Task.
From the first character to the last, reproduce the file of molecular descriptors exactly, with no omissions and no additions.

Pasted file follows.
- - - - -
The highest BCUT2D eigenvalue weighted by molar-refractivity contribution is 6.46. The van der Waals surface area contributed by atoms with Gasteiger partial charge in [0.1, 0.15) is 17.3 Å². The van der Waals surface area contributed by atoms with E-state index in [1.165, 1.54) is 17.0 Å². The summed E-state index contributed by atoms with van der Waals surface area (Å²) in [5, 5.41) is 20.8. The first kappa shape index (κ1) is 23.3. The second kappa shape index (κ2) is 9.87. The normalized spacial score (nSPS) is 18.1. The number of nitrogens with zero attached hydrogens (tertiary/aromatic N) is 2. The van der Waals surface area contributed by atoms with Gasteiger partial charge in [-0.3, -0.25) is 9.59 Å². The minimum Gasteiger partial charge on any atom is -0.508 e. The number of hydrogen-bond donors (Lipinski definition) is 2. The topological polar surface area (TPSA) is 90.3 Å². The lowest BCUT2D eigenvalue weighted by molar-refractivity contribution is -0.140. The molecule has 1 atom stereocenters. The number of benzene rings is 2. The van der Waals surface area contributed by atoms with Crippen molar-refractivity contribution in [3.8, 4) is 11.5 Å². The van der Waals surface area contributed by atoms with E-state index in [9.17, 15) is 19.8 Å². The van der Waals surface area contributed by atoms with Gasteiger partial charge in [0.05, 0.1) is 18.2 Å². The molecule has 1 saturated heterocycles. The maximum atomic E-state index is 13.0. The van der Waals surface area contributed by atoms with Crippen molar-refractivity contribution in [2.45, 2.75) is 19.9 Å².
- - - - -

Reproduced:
The highest BCUT2D eigenvalue weighted by molar-refractivity contribution is 6.46. The van der Waals surface area contributed by atoms with Gasteiger partial charge in [0.1, 0.15) is 17.3 Å². The van der Waals surface area contributed by atoms with E-state index in [1.165, 1.54) is 17.0 Å². The summed E-state index contributed by atoms with van der Waals surface area (Å²) in [5, 5.41) is 20.8. The first kappa shape index (κ1) is 23.3. The second kappa shape index (κ2) is 9.87. The normalized spacial score (nSPS) is 18.1. The number of nitrogens with zero attached hydrogens (tertiary/aromatic N) is 2. The van der Waals surface area contributed by atoms with Gasteiger partial charge in [-0.3, -0.25) is 9.59 Å². The minimum Gasteiger partial charge on any atom is -0.508 e. The number of hydrogen-bond donors (Lipinski definition) is 2. The topological polar surface area (TPSA) is 90.3 Å². The lowest BCUT2D eigenvalue weighted by molar-refractivity contribution is -0.140. The molecule has 1 atom stereocenters. The number of benzene rings is 2. The van der Waals surface area contributed by atoms with Crippen molar-refractivity contribution in [3.8, 4) is 11.5 Å². The van der Waals surface area contributed by atoms with E-state index in [9.17, 15) is 19.8 Å². The van der Waals surface area contributed by atoms with Gasteiger partial charge in [0.05, 0.1) is 18.2 Å². The molecule has 1 saturated heterocycles. The maximum atomic E-state index is 13.0. The van der Waals surface area contributed by atoms with Crippen molar-refractivity contribution in [2.45, 2.75) is 19.9 Å².